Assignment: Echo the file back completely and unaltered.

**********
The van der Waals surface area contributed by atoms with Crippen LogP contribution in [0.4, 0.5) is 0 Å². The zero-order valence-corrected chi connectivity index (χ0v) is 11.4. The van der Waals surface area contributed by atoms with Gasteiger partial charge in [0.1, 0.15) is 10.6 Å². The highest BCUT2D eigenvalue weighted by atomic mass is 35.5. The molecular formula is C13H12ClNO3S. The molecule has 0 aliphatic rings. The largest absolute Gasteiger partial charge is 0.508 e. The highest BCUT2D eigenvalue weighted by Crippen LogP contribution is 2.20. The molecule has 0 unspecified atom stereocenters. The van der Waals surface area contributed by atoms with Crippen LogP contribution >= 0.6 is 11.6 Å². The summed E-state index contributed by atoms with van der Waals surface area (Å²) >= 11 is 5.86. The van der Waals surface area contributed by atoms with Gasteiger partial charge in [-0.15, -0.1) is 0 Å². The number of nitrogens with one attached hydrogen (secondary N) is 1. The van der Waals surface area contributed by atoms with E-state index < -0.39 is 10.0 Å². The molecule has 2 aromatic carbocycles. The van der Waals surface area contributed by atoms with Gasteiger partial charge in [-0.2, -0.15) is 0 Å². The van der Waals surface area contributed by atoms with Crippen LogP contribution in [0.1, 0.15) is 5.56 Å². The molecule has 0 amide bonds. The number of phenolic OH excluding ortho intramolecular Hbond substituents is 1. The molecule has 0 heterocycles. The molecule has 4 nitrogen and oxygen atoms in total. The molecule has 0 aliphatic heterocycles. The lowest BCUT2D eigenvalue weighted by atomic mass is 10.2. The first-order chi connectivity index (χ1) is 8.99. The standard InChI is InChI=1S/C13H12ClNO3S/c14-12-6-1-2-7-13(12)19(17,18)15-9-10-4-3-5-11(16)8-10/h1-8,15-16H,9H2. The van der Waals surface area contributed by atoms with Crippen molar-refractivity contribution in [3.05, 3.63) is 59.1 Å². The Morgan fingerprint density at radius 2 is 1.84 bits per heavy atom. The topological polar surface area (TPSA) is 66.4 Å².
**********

The van der Waals surface area contributed by atoms with Crippen LogP contribution in [0.4, 0.5) is 0 Å². The zero-order valence-corrected chi connectivity index (χ0v) is 11.4. The van der Waals surface area contributed by atoms with Gasteiger partial charge in [0.1, 0.15) is 10.6 Å². The highest BCUT2D eigenvalue weighted by atomic mass is 35.5. The molecular formula is C13H12ClNO3S. The molecule has 0 aliphatic rings. The largest absolute Gasteiger partial charge is 0.508 e. The highest BCUT2D eigenvalue weighted by Crippen LogP contribution is 2.20. The molecule has 0 unspecified atom stereocenters. The van der Waals surface area contributed by atoms with Crippen LogP contribution >= 0.6 is 11.6 Å². The summed E-state index contributed by atoms with van der Waals surface area (Å²) >= 11 is 5.86. The van der Waals surface area contributed by atoms with Gasteiger partial charge in [-0.15, -0.1) is 0 Å². The number of nitrogens with one attached hydrogen (secondary N) is 1. The van der Waals surface area contributed by atoms with E-state index < -0.39 is 10.0 Å². The molecule has 2 aromatic carbocycles. The van der Waals surface area contributed by atoms with Gasteiger partial charge in [-0.2, -0.15) is 0 Å². The van der Waals surface area contributed by atoms with Crippen LogP contribution in [0.1, 0.15) is 5.56 Å². The molecule has 0 amide bonds. The number of phenolic OH excluding ortho intramolecular Hbond substituents is 1. The molecule has 0 heterocycles. The molecule has 4 nitrogen and oxygen atoms in total. The molecule has 0 aliphatic heterocycles. The lowest BCUT2D eigenvalue weighted by atomic mass is 10.2. The first-order chi connectivity index (χ1) is 8.99. The standard InChI is InChI=1S/C13H12ClNO3S/c14-12-6-1-2-7-13(12)19(17,18)15-9-10-4-3-5-11(16)8-10/h1-8,15-16H,9H2. The van der Waals surface area contributed by atoms with Crippen molar-refractivity contribution in [3.05, 3.63) is 59.1 Å². The Morgan fingerprint density at radius 2 is 1.84 bits per heavy atom. The topological polar surface area (TPSA) is 66.4 Å².